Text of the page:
Represented by the Albemarle County-based Rutherford Institute, a public-interest law firm known primarily for its work on religious-liberty issues but more broadly for civil liberties litigation under the leadership of John Whitehead (in photo, right), U.S. Senate candidate Robert Sarvis and several other congressional candidates have filed a law suit challenging Virginia’s laws defining how and in what order candidates’ names appear on the ballot.
The suit asserts that the state government cannot privilege certain political parties and cannot treat other parties unequally in such a fashion that Republicans and Democrats benefit while independent or third-party candidates are disadvantaged. It alleges violations of the 14th Amendment’s equal protection clause because, in Virginia, Republicans and Democrats are always listed first on the ballot, third-party candidates come next, and independent candidates always come last.
The 17-page filing points out that it has been known for at least 70 years that ballot order makes a difference in how voters perceive candidates, and the first person listed on a ballot always has a measurable advantage.
The filing quotes a 1940 case from Michigan, Elliott v. Secretary of State, which ruled: “It is a commonly known and accepted fact that in an election, either primary or general, where a number of candidates or nominees for the same office are before the electorate, those whose names appear at the head of the list have a distinct advantage.”
Acknowledging that fact is why, I suppose, that before every general election the State Board of Elections chooses ballot order by lot — to decide which candidates from the Republican and Democratic parties will come first, and which will come second — so that there is some randomness year by year. Other candidates who do not have an R or D beside their names always come third, fourth, or later. (Ballot order in primary elections is also decided by lot — literally drawing names out of a hat.)
A wordy news release on the institute’s web site explains:
The Rutherford Institute’s lawsuit alleges that Virginia’s signature and ballot placement laws violate the First and Fourteenth Amendments to the U.S. Constitution by favoring the election chances of Democrat and Republican candidates at the expense of Libertarian Party and independent candidates. Under Virginia’s election laws, a candidate for public office is allowed to be listed on the official ballot printed by the SBE only if the candidate obtains numerous signatures of qualified voters (in the case of a candidate for U.S. Senate, 10,000 signatures). That requirement is waived, however, if the candidate is the nominee of a “party.” Since only the Democratic and Republican Parties have obtained enough votes in previous elections to qualify as a “party,” only those parties’ nominees are exempt from obtaining signatures in order to be placed on the ballot. Additionally, even if a minor party or independent candidate qualifies for placement on the ballot, they are automatically relegated to a position below that of the Democrat or Republican nominee. Virginia law provides that the names of candidates of “parties” for an office are listed at the top of the ballot, while candidates of any other political parties are listed below “party” candidates. Independent candidates are always listed at the bottom of the ballot. In filing suit against the SBE, Rutherford Institute attorneys point to numerous cases and studies showing that candidates listed lower on ballots are placed at a material disadvantage, which harms their chances for election.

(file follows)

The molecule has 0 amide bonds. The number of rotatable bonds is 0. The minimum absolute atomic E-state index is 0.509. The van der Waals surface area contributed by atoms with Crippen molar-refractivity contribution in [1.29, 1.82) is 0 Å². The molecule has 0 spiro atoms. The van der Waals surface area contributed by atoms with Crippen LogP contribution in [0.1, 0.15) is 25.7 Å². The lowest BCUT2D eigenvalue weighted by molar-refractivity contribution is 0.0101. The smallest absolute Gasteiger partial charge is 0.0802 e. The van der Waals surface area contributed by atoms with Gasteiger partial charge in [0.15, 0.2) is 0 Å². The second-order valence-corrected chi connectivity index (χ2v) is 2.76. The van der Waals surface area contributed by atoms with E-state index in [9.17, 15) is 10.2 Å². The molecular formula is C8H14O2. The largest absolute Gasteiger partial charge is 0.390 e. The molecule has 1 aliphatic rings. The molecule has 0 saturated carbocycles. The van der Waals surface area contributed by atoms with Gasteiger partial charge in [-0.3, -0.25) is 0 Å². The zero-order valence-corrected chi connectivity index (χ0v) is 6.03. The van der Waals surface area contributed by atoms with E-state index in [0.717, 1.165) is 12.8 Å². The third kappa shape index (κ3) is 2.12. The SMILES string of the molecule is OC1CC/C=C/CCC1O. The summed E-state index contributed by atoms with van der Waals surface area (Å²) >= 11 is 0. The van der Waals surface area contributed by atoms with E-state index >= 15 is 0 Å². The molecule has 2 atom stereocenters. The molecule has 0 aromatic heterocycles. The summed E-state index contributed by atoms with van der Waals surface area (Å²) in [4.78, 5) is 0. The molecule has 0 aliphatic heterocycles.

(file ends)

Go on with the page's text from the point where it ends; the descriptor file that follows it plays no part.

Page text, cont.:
The filing includes at least one noteworthy error, in paragraph 21, which reads:
… any party which has not achieved at least 10% of the vote in at least two of the immediately preceding general elections cannot be a “political party” under Virginia Code § 24.2-613 and, thus, cannot be placed in the number one position on the next ballot.
That should instead say something like “which has not achieved at least 10% of the vote in at least one of the two immediately preceding general elections.”
The law was changed after the 1990 general election, when the Democratic Party had no candidate for the U.S. Senate and lost its ballot status. At the time, the law required a party to receive at least 10% of the vote in the immediately preceding election. When Virginia Democrats, who controlled both houses of the General Assembly and the governorship at the time, realized they had lost their ballot status, they liberalized the law to allow the 10% threshold to count in either of the two preceding elections.
I’m sure this slip will be rectified before the suit moves forward.
Once the litigation takes shape, this case will probably be known as Sarvis v. Judd, although it may be designated Libertarian Party of Virginia v. State Board of Elections.